“Change is the only constant in life.” As healthcare rapidly evolves, these words of an ancient Greek philosopher continue to ring true. Regent CEO Chris Bishop recently took time to reflect on how the changing industry environment is helping ambulatory surgery centers (ASCs) thrive. He shared two trends he expects will impact the future.

Hospital as Insurers

“One trend we anticipate will continue to grow in prominence is health systems becoming payers,” Bishop says. “Five years ago, this wasn’t the case, but a lot of the major health systems have now begun to invest in, create, and acquire insurance plans. The other major trend is health systems assuming shared risk with the payers, and therefore, focused on improving value. In the future, understanding the payers in your community and particularly payers that are owned and controlled by health systems will be an important part of how ASC leaders view the market.”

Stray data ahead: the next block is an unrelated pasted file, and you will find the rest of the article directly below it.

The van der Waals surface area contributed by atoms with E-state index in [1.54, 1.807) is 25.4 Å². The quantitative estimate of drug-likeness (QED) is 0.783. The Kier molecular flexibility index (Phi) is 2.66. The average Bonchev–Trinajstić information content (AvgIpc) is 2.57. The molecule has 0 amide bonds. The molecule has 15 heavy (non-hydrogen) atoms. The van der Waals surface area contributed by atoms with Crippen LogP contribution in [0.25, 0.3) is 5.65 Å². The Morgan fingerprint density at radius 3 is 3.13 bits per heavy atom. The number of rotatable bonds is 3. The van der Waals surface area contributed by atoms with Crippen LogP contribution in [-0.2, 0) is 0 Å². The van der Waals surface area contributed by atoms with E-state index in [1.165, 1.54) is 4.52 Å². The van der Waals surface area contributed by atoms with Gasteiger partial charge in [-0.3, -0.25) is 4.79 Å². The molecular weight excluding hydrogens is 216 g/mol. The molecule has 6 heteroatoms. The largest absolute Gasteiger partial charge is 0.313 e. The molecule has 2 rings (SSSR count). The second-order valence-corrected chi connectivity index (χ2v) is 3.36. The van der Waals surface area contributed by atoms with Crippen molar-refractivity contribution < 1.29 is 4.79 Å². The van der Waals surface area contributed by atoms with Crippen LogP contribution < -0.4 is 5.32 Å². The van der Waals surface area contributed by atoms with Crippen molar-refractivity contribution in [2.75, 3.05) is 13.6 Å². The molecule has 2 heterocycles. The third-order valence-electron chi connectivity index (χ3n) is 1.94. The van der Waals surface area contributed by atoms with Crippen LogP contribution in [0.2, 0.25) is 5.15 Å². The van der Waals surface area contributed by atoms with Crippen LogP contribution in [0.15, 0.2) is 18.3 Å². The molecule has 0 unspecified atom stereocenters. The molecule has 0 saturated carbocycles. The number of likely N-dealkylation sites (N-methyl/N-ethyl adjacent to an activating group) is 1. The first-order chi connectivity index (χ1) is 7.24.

Bishop says this trend especially impacts ASCs not currently aligned with a hospital, requiring that they look at the number of lives covered by the hospital’s own insurance plan and weigh potential conflicts when considering a hospital partner.

“In the past, we didn’t factor that into our decision tree when we were selecting hospital partners to join us as partners in our centers,” Bishop explains. “Now you have to be thoughtful about which health system you ask to invest because while you may invite one health system that brings covered lives that you couldn’t currently treat, you could stand to lose another contracted health system’s covered lives.”

Retail Medicine

While the word “retail” traditionally had a negative connotation in healthcare, the transition toward health savings accounts and high-deductible plans is making patients more open to the benefits of retail medicine and is prompting providers to see patients as discerning consumers who will shop around.

“Patients are asking their physicians for the most cost-effective setting,” says Bishop. “That was rare five years ago, but now that a patient could pay as much as $10,000 of their deductible, cost is a greater consideration. If a routine colonoscopy costs $3,000 at the hospital but just $1,000 at a surgery center, that’s an easy choice.”

Bishop also cites employer-owned health plans at companies like Apple, Amazon, and Walmart as a stimulus for the retail medicine trend, because they provide employees incentive to opt for a lower cost, higher quality setting for surgical procedures.

For information on trends in healthcare, contact Thomas Crossen.